Metropolitan Schechter High School to Close; Hebrew Charter to Open

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The JTA is reporting that Metropolitan Schechter in Teaneck, NJ will be closing. Metropolitan Schechter was formed just last year when Manhattan Schechter closed and merged with Teaneck’s Schechter Regional. As a result, this closure leaves the Conservative movement without a high school in the New York region. As I wrote here previously, administrative, managerial, and fundraising issues aside, this closure still reflects the failure of the Conservative movement to “walk the walk” on Jewish education.

Meanwhile, Broward County, Florida is about to become home of the first-ever “Hebrew Charter” school, delivering a secular education with a Hebrew-language emphasis, devoid of Jewish content. As Jonathan Tobin points out, the latter’s opening, no less than the former’s closing, “is a direct threat to the one institution proven to be our best investment in our future:” the Jewish Day School.

Hat Tip: Steve Brizel

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18 Responses

  1. Steve Brizel says:

    Mycroft-thanks for the compliment.Unless one is on welfare, a kollel parent or given a courtesy as a rabbi or rebbe or morah, all parents pay some share of tuition , go to fundraisers, etc in every school.

    My query is simple-If a person and community believe that a Jewish education requires both day school and high education with Judaic and secular studies, then the people who comprise that community simply have to walk the walk in addition to talking the talk. That seems to be an elementary aspect of Mesiras Nefesh which that community cannot afford to be meikil on in this generation at the expense of the Jewish education of the next generation. Communities where large homes, multiple vacations, summer camps and household help simply do not strike as those that would be considered IMO “Bmakom Choli Lo Gazru Rabbanan.” IOW, think twice about where and how you spend your money before even thinking of neither paying tuition or even worse-allowing a school to close-both on a communal or individual level.

    I remain amazed at the reaction of the parent body. Any yeshiva or day school that wants to maintain itself has a range of aggressive and even inapropiate fund raising tactics. I remain appalled that a school in one of the Northeast’s most affluent communities simply collapsed withoout a whimper or more importantly-with what appears to be a lack of due diligence into the management of the school.

  2. mycroft says:

    Mycroft-how about Mesiras Nefesh for a Jewish education, as opposed to Kishkes?

    Comment by Steve Brizel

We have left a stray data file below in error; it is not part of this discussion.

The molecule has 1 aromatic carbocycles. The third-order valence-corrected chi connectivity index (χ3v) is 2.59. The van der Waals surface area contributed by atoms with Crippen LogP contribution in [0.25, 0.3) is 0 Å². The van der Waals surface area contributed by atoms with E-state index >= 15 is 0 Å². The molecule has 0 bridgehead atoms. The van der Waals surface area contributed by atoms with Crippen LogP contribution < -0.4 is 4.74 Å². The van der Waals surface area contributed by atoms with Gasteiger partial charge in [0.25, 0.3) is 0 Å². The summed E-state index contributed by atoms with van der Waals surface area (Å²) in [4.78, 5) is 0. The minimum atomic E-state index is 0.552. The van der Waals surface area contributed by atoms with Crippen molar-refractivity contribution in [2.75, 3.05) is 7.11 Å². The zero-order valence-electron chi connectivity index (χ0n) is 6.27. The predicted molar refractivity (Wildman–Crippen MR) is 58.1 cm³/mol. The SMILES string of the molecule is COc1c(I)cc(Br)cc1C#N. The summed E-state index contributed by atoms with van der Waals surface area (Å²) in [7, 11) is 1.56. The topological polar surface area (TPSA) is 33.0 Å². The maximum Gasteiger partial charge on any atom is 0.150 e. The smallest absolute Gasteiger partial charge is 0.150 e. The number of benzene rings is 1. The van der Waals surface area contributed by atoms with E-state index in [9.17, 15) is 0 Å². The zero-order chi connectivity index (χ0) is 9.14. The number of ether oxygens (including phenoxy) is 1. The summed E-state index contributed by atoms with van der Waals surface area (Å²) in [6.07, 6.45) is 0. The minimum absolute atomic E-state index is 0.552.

The question is how much Mesiras Nefesh is required-analogy one does not have to spend more than 1/5 of ones assets to perform any positive commandment. Halacha itself recognizes degrees of sacrifice required. On Rabbinic decrees-the Rabbis themselves have categories bmakom choli lo gazru Rabbanon.
    For better or worse-I paid Yeshiva/day school full tuition every year that I was eligible to.
    Steve-I don’t know you-but what I think I know about your life I am impressed. But tp paraphrase one should be a machmir on ones own Mesiras Nefesh-not on others mesrat nefesh.

  3. Yaakov Menken says:

    Perhaps I should not have said the “NY Region,” but, nonetheless, the existence of schools over half an hour away are cold comfort in “one of the wealthiest and most well-populated areas of the country,” especially as regards the Jewish community.

    That line is taken from the NY Jewish Week article about the closing, which, as with the previous articles on the topic, discusses the scant support within the Conservative Jewish community when it was needed. Yes, the administration of the school apparently left much to be desired — but this does not mean the movement could not have acted to save the school.

  4. Loberstein says:

    Bloggers have no fear of interpreting things when they don’t know the facts. I have no idea why this school in NJ closed. There are some very wealthy Jews who have endowed Conservative schools, like one in the Philly area. There are people who do not want to give millions to orthodoxy but will give millions to non demoninational schools. This is true in Baltimore of the Shoshana Cardin High School. One of its founders told me that money will be no problem.

    The problem as I see it is, what are you trying to accomplish in the school? If the teachers are muzzled and frumkeit is not on the agenda, it is hard to stay medium rare Jews. The trend is either more or less observant. Fewer non orthodox keep kosher in their homes and even if a child goes to the Solomon Schechter School, it doesn’t mean that there is any shabbos in the home.

    I do not blame anyone, it is just a hard row to how.